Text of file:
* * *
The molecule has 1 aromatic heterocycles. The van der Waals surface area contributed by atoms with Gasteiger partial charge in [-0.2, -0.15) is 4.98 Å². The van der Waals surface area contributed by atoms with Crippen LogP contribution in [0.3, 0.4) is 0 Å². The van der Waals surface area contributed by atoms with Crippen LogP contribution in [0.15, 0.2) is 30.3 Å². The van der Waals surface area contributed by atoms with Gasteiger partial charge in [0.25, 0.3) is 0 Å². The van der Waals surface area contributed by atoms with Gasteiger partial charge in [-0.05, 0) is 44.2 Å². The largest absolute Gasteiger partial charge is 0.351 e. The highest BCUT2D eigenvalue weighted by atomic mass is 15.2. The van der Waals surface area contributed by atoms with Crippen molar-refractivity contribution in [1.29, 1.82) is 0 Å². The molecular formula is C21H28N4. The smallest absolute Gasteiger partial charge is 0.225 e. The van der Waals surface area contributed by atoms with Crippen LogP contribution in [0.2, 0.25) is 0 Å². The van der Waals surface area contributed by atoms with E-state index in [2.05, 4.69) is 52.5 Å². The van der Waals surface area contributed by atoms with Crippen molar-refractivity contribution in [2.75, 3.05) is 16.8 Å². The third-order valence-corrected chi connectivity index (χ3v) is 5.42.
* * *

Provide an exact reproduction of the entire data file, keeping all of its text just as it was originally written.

The molecule has 1 aromatic heterocycles. The van der Waals surface area contributed by atoms with Gasteiger partial charge in [-0.2, -0.15) is 4.98 Å². The van der Waals surface area contributed by atoms with Crippen LogP contribution in [0.3, 0.4) is 0 Å². The van der Waals surface area contributed by atoms with Crippen LogP contribution in [0.15, 0.2) is 30.3 Å². The van der Waals surface area contributed by atoms with Gasteiger partial charge in [0.25, 0.3) is 0 Å². The van der Waals surface area contributed by atoms with Gasteiger partial charge in [-0.05, 0) is 44.2 Å². The largest absolute Gasteiger partial charge is 0.351 e. The highest BCUT2D eigenvalue weighted by atomic mass is 15.2. The van der Waals surface area contributed by atoms with Crippen molar-refractivity contribution in [1.29, 1.82) is 0 Å². The molecular formula is C21H28N4. The smallest absolute Gasteiger partial charge is 0.225 e. The van der Waals surface area contributed by atoms with Crippen LogP contribution in [0.2, 0.25) is 0 Å². The van der Waals surface area contributed by atoms with E-state index in [2.05, 4.69) is 52.5 Å². The van der Waals surface area contributed by atoms with Crippen molar-refractivity contribution in [2.75, 3.05) is 16.8 Å². The third-order valence-corrected chi connectivity index (χ3v) is 5.42.